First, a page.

20 years ago the Eurasian otter (Lutra lutra) was largely extinct in Europe, with the exception of a few secluded retreat in the Czech Republic, Bohemia and Austria. Meanwhile, national and internatonal laws guarantee highest levels of protection. As a result, a slowly but steadily return of this highly endangered species in its original habitats can be observed. The Wildland foundation Bavaria hast bought large areas and riverine landscapes in the inner Bavarian forrest, and re-created them otter-appropriate. Spruces have been chopped down and replaced by alluvian plantation, providing shelter to otters and nutrient input has been reduced by implementing buffer zones to adjacent agricultural fields.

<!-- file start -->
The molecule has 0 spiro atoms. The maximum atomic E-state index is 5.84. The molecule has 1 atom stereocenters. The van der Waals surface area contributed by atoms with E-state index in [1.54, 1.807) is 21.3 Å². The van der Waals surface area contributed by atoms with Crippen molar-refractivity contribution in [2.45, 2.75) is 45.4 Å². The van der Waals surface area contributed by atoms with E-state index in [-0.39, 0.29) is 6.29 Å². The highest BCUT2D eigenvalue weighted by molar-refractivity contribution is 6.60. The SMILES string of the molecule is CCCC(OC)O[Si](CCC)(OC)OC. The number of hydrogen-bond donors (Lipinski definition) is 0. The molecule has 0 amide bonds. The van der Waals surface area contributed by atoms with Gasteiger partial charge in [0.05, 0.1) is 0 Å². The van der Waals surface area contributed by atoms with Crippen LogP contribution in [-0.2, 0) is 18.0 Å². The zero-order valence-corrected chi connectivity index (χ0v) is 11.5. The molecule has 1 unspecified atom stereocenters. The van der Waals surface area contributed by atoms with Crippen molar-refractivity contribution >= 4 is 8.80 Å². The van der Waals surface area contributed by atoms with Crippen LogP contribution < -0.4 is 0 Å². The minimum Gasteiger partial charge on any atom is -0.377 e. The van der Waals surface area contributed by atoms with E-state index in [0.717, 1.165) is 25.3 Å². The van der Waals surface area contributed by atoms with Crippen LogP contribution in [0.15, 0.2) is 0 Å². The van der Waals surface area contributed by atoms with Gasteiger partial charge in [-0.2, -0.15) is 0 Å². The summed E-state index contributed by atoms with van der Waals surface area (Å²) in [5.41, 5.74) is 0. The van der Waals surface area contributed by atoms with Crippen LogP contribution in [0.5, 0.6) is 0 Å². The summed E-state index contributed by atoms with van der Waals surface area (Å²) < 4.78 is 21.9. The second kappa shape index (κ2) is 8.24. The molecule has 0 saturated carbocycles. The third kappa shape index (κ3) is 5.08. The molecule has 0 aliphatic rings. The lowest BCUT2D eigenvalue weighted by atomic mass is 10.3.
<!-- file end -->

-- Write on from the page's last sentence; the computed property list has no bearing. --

This summer, our team was repeatedly on the track of the established otter population there. On the basis of DNA traces in their faeces and water samples we assess how many otter individuasls are actually living in this area, gain relevant information on their actual diet and on the potential prey species living in the respective rivers.
Searching for DNA-traces of the otter – on land …
… and in water: